Feature, Industrial, IoT/Smart Lighting

Mine uses IoT to track and control its lighting

Locating lighting towers in the vast open-cast mines in Australia is a major problem, but one mining company thinks it has come up with a solution using the Internet of Things.

ONE OF Australia’s biggest mines is using an IoT lighting platform to track and manage its portable lighting towers.

A mobile lighting tower typically used in Australia’s open cast mines. This unit, from Australian manufacturer Towerlight, has been designed to meet Australian Mine Safety Standards and uses four 2kW metal halide lamps. Picture courtesy Towerlight.

The vast Roy Hill open-cast iron ore mine in Western Australia uses diesel-generator powered lighting rigs to provide illumination for its miners but because of the scale of the operation – its railway line alone is 214 miles long – locating them is a major problem.

‘You would be surprised how many lighting towers would go missing between shifts,’ says the mine’s general manager of technology, Rebecca Kerr.

‘Once they found them, often [the lights] had no fuel so they had to go and get maintenance to [refuel them].

Our strategy was to drive around at night looking for the lights for refuelling.’

Roy Hill has now installed a GPS-based telemetry system on the lighting towers, which provides field workers using mobile tablets with maintenance information – gathered by IoT sensors – such as how long towers have been switched on and how much fuel has been burned by their generators. This helps them make decisions that will cut energy costs for the mine.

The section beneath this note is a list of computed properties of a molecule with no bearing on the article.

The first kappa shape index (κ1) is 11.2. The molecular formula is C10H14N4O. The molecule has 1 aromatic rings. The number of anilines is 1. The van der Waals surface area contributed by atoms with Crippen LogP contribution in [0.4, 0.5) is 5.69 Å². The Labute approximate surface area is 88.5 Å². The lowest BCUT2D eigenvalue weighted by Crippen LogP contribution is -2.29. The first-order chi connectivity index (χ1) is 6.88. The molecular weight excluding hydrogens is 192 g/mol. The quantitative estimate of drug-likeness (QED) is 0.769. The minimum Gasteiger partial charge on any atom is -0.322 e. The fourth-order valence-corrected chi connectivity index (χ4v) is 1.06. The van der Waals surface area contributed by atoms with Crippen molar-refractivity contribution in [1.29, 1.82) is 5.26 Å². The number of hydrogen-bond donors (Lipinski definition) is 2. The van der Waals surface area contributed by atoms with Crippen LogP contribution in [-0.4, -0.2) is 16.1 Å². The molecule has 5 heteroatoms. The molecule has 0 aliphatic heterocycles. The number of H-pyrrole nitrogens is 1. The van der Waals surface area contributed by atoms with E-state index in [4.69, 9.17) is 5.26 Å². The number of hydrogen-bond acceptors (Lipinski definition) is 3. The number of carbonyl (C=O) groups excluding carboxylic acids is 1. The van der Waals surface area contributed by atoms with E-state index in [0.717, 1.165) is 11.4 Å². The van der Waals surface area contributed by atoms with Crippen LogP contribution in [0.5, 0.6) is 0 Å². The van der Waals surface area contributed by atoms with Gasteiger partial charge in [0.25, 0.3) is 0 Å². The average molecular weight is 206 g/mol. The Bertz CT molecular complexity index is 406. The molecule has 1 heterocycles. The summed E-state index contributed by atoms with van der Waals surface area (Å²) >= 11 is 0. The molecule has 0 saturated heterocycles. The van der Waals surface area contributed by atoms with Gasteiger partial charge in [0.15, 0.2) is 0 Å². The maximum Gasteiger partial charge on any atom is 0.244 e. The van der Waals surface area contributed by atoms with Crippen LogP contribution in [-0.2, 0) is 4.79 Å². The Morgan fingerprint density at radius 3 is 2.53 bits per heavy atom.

The solution also adjusts lighting levels during sunrise and sunset and automatically reduces lighting during planned shutdowns.

Speaking at the CIO Summit, an event for chief information officers in Perth, Australia, Kerr said: The towers can also be turned on and off now by the remote operations centre. said Kerr. ‘We seemed to have lost way less of our lighting towers since then.’

Mine lighting towers have traditionally been based on metal halide light but have in recent years moved over to LED and lumen packages have increased.

Roy Hill is located in the Pilbara region of Western Australia, some 70 miles north of Newman and 172 miles  south of Port Hedland. It has estimated reserves of more than 2.4 billion tonnes, and is to produce 55 million tones of iron ore annually with an operating life of more than 20 years.


  • Learn more about IoT lighting at the LuxLive 2018 exhibition and conference which is being held at London ExCeL on Wednesday 14 November and Thursday 15 November 2018. Entry is free if you pre-register HERE.


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